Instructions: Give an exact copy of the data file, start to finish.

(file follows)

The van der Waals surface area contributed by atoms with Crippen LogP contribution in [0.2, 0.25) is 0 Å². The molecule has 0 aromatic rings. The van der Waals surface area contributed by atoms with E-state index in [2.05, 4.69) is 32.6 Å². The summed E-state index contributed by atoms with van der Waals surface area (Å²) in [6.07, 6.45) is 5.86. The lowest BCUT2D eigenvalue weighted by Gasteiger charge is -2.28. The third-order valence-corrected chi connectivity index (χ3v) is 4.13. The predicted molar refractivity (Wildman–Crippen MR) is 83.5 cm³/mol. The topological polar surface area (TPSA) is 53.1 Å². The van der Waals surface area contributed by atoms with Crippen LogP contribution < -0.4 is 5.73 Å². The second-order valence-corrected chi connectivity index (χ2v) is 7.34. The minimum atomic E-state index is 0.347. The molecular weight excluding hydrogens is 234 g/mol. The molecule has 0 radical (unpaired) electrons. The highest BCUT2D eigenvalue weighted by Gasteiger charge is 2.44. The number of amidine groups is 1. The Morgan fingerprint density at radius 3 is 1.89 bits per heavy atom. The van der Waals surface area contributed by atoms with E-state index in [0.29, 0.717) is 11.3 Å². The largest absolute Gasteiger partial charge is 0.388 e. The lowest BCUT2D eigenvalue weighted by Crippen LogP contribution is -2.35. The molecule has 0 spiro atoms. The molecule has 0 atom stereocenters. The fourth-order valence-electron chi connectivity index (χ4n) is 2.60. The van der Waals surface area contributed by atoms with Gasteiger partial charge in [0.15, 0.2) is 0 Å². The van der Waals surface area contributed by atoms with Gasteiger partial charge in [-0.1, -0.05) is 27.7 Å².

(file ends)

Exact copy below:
The van der Waals surface area contributed by atoms with Crippen LogP contribution in [0.2, 0.25) is 0 Å². The molecule has 0 aromatic rings. The van der Waals surface area contributed by atoms with E-state index in [2.05, 4.69) is 32.6 Å². The summed E-state index contributed by atoms with van der Waals surface area (Å²) in [6.07, 6.45) is 5.86. The lowest BCUT2D eigenvalue weighted by Gasteiger charge is -2.28. The third-order valence-corrected chi connectivity index (χ3v) is 4.13. The predicted molar refractivity (Wildman–Crippen MR) is 83.5 cm³/mol. The topological polar surface area (TPSA) is 53.1 Å². The van der Waals surface area contributed by atoms with Crippen LogP contribution < -0.4 is 5.73 Å². The second-order valence-corrected chi connectivity index (χ2v) is 7.34. The minimum atomic E-state index is 0.347. The molecular weight excluding hydrogens is 234 g/mol. The molecule has 0 radical (unpaired) electrons. The highest BCUT2D eigenvalue weighted by Gasteiger charge is 2.44. The number of amidine groups is 1. The Morgan fingerprint density at radius 3 is 1.89 bits per heavy atom. The van der Waals surface area contributed by atoms with E-state index in [0.29, 0.717) is 11.3 Å². The largest absolute Gasteiger partial charge is 0.388 e. The lowest BCUT2D eigenvalue weighted by Crippen LogP contribution is -2.35. The molecule has 0 spiro atoms. The molecule has 0 atom stereocenters. The fourth-order valence-electron chi connectivity index (χ4n) is 2.60. The van der Waals surface area contributed by atoms with Gasteiger partial charge in [0.15, 0.2) is 0 Å². The van der Waals surface area contributed by atoms with Gasteiger partial charge in [-0.1, -0.05) is 27.7 Å².